The influence of antibiotics pre- and post-laparotomy and caesarean on the wound healing of cows, a random clinical trial report.
Jager, L.N. de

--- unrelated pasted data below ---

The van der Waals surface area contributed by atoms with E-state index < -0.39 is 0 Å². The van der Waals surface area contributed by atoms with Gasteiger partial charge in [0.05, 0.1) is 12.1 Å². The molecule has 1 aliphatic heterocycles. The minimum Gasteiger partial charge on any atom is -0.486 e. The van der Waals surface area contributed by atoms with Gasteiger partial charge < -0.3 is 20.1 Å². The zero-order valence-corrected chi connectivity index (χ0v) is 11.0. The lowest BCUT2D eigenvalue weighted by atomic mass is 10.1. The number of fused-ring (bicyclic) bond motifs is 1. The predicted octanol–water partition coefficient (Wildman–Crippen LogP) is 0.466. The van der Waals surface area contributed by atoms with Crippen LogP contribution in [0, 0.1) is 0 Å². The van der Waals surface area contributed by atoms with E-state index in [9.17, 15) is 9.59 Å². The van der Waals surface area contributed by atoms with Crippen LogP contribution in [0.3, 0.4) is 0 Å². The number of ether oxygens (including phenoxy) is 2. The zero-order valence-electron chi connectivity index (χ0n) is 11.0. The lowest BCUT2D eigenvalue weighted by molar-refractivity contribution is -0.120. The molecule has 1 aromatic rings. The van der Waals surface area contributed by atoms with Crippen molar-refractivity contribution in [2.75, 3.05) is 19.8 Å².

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Objective: This study was performed in order to investigate the influence of the use of antibiotics pre- and postoperatively, on whether or not surgical site infection would occur and thereby to implement a more evidence based way of metaphylactic antibiotic use in certain surgeries. Design, Setting, Participants: During 3 years, all cows that were submitted for a caesarean (n=83) or an exploratory laparotomy (n=89) were randomly allocated to treatment groups with different antibiotic treatment strategies. For each of these two surgical procedures, two different protocols with different antibiotic regimes were complemented. Cows submitted for a caesarean, received either a regime with only antibiotic prophylaxis (CAL) or a regime with prophylaxis as well as a post-surgical antibiotic treatment (CAH). Cows submitted for a laparotomy, received either a regime with no antibiotic treatment at all (LAPL) or a regime were antibiotic prophylaxis was used (LAPH). Interventions: The procedures were performed under hospital conditions in the department of farm animal health of the faculty of veterinary medicine Utrecht. The procedures also had an educational value, therefore the procedures were performed by 2 students under the supervision and with the aid of a clinic veterinarian and a clinic assistant. All cows were clinically monitored after the surgery for 10 days. Between days 10 and 12 post surgery the stitches were removed and the stitches and the surgical site were examined by an impartial clinic veterinarian for signs of inflammation or infection. Main Outcome Measure: Whether the surgical site was inflamed or infected was the main outcome measure. Results: No significant difference was found between the CAH and the CAL group and the development of wound infection (X2=0.721, p>0.05), nor was there any significant difference in whether the stitches were infected or not (X2= 0.059, p> 0.05). A significant difference was found between the LAPH and the LAPL group and the development of a wound infection (X2=6.716, p<0.05). On the other hand, between the LAPH and LAPL group no significant difference was found in the stitches being infected or not (X2=0.038, p>0.05). Conclusion: Antibiotic prophylaxis in laparotomies reduces the risk of developing a wound infection in a hospital setting. There was no significant difference in the percentage of stitches infected, nor in the amount of complications afterwards. This could not be concluded by the results from the caesarean procedures. Furthermore the amount of infected stitches was not an accurate measure point when it comes to measuring the influence of antibiotic treatment on the surgical site.